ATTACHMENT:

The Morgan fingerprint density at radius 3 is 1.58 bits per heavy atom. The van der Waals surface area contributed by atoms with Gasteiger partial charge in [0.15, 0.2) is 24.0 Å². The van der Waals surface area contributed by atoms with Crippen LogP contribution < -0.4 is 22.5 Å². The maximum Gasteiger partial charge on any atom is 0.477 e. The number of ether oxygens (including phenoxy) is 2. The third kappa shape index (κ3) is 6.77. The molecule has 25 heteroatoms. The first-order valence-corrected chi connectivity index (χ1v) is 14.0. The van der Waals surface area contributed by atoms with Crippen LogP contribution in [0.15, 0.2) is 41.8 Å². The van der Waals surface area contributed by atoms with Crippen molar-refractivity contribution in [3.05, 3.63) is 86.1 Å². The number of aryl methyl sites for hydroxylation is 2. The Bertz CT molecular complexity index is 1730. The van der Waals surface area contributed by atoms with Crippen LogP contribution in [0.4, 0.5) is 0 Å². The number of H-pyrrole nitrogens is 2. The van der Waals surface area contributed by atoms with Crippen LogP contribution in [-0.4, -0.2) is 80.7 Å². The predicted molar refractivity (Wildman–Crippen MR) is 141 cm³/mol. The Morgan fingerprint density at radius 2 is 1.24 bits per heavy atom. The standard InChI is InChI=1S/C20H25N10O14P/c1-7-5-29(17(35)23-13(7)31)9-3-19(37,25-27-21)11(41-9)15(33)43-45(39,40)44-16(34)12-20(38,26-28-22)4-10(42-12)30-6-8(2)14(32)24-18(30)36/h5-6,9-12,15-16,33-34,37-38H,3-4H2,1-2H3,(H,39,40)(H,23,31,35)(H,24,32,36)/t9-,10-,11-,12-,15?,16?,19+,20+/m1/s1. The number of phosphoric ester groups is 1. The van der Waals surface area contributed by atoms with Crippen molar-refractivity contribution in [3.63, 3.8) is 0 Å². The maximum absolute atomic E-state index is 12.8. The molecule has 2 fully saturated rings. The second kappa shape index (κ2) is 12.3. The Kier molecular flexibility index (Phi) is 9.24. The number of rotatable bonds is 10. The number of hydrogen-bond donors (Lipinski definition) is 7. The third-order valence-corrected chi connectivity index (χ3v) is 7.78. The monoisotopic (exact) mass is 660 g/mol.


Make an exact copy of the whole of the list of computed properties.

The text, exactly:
The Morgan fingerprint density at radius 3 is 1.58 bits per heavy atom. The van der Waals surface area contributed by atoms with Gasteiger partial charge in [0.15, 0.2) is 24.0 Å². The van der Waals surface area contributed by atoms with Crippen LogP contribution < -0.4 is 22.5 Å². The maximum Gasteiger partial charge on any atom is 0.477 e. The number of ether oxygens (including phenoxy) is 2. The third kappa shape index (κ3) is 6.77. The molecule has 25 heteroatoms. The first-order valence-corrected chi connectivity index (χ1v) is 14.0. The van der Waals surface area contributed by atoms with Crippen LogP contribution in [0.15, 0.2) is 41.8 Å². The van der Waals surface area contributed by atoms with Crippen molar-refractivity contribution in [3.05, 3.63) is 86.1 Å². The number of aryl methyl sites for hydroxylation is 2. The Bertz CT molecular complexity index is 1730. The van der Waals surface area contributed by atoms with Crippen LogP contribution in [0.4, 0.5) is 0 Å². The number of H-pyrrole nitrogens is 2. The van der Waals surface area contributed by atoms with Crippen LogP contribution in [-0.4, -0.2) is 80.7 Å². The predicted molar refractivity (Wildman–Crippen MR) is 141 cm³/mol. The Morgan fingerprint density at radius 2 is 1.24 bits per heavy atom. The standard InChI is InChI=1S/C20H25N10O14P/c1-7-5-29(17(35)23-13(7)31)9-3-19(37,25-27-21)11(41-9)15(33)43-45(39,40)44-16(34)12-20(38,26-28-22)4-10(42-12)30-6-8(2)14(32)24-18(30)36/h5-6,9-12,15-16,33-34,37-38H,3-4H2,1-2H3,(H,39,40)(H,23,31,35)(H,24,32,36)/t9-,10-,11-,12-,15?,16?,19+,20+/m1/s1. The number of phosphoric ester groups is 1. The van der Waals surface area contributed by atoms with Crippen molar-refractivity contribution in [3.63, 3.8) is 0 Å². The maximum absolute atomic E-state index is 12.8. The molecule has 2 fully saturated rings. The second kappa shape index (κ2) is 12.3. The Kier molecular flexibility index (Phi) is 9.24. The number of rotatable bonds is 10. The number of hydrogen-bond donors (Lipinski definition) is 7. The third-order valence-corrected chi connectivity index (χ3v) is 7.78. The monoisotopic (exact) mass is 660 g/mol.